Did you go away after school? Yes/no Why?
I found an industry job right at graduation from NSCAD , although I did have an internship with a local company called Collideascope. RIP You crazy bastards.

Over the years I have seen the idea of a local team dissipate. I have worked with and managed people all over the world, and with technology it makes no difference whether you are three provinces away or in the next room, work can be completed effectively and efficiently

Why do you currently work in Nova Scotia as opposed to elsewhere?
I do love Nova Scotia, I have thought about relocating but share custody of my daughter whose mother is here in NS. It is doubtful I would be happier raising my daughter anywhere but here.

Do you typically hire locally before you hire employees from away?
I make it a point to use local first, this includes suppliers. Not all agencies can boast the same.

Aside from the obvious (reliable, good portfolio, etc) what do you look for in new employees?
Two things to me can rise above a slick portfolio and technical skills. A ‘hungry’ attitude, someone who is driven to grow and learn. The other is a good sense of self. I have no time for ego. Being able to laugh at oneself is extremely important to surviving in the creative world. Humor is essential. To me, being down to earth speaks volumes.

What opportunities was your company able to generate at start-up and within the last two years?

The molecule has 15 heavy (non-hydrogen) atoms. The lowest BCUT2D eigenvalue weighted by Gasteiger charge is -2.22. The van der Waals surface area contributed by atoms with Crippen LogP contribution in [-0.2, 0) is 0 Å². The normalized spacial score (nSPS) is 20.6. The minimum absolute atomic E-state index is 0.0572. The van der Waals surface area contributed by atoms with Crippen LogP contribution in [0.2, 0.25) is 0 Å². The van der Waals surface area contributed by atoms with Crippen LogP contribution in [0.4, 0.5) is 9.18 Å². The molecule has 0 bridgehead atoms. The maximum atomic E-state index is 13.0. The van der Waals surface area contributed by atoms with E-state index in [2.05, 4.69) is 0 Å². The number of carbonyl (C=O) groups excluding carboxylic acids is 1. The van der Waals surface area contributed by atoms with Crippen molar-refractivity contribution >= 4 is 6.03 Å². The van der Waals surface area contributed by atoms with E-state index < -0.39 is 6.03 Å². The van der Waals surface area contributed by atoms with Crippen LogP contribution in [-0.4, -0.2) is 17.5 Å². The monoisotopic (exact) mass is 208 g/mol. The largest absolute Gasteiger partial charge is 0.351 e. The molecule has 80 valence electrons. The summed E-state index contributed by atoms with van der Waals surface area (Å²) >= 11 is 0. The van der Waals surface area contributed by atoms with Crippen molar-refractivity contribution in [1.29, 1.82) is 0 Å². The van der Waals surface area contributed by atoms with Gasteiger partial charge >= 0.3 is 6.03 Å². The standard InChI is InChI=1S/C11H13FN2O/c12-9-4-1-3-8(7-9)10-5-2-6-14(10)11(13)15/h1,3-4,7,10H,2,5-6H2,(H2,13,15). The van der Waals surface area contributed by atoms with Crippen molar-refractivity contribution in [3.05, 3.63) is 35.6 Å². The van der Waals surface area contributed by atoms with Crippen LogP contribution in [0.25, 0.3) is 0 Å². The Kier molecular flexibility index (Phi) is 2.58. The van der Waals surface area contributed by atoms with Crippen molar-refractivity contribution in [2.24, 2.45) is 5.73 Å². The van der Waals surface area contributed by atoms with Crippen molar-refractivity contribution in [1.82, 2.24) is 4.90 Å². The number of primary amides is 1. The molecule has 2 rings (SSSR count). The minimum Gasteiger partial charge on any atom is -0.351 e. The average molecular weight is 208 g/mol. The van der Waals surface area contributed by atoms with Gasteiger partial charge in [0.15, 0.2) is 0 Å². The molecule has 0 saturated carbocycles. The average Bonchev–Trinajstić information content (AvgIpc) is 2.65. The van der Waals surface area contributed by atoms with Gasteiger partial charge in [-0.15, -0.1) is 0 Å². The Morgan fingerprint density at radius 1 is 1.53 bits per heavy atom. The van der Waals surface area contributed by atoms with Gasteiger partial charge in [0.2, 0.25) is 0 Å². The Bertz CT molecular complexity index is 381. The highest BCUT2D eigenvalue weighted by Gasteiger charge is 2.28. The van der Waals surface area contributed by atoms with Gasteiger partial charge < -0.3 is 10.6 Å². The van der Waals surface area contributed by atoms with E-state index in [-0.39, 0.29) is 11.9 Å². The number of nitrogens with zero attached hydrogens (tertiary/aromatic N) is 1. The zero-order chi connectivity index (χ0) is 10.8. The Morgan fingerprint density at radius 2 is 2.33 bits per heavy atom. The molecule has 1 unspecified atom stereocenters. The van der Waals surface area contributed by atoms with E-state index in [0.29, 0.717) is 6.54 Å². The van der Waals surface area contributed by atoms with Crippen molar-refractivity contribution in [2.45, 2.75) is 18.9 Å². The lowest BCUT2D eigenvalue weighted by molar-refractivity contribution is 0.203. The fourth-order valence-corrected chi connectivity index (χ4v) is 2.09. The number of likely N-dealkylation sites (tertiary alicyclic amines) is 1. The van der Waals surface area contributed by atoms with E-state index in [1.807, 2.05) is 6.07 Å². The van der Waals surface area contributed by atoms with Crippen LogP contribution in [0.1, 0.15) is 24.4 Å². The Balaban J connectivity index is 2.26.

A fairly new opportunity is that we are becoming the agency of record for many smaller companies in the city. In the 25-80 range of employee size. A role that is normally held by an in-house creative team. This offers a company far superior creative they were unable to access in the past.

What is your employee turnover?
I have not had any turnover in my creative department since I established it. However it is quite high in the programming end of our business. It is an extremely high pressure job that few can maintain for long periods.

What advice do you have for new graduates who may want to stay local?
Be prepared to do more than one thing. There is very little room for specialization in the HRM. Learn many skills, keep them up to date. But be sure to DEMAND to be paid appropriately for your services. As anywhere in the world, there is the chance you will be taken advantage of unless you stand up for your self, and give yourself the respect you deserve. Your time and work have value, and the promise of a ‘good portfolio piece’ is not worth your time.

If you have any notes on anything we might have missed, we will be extremely greatful.
Over the years I have seen the idea of a local team dissipate. I have worked with and managed people all over the world, and with technology it makes no difference whether you are three provinces away or in the next room, work can be completed effectively and efficiently. If you want to live in Nova Scotia you can do so and effectively ‘work’ anywhere virtually. This is a trend that has done nothing but expand over the last 10 years. I predict it will only increase.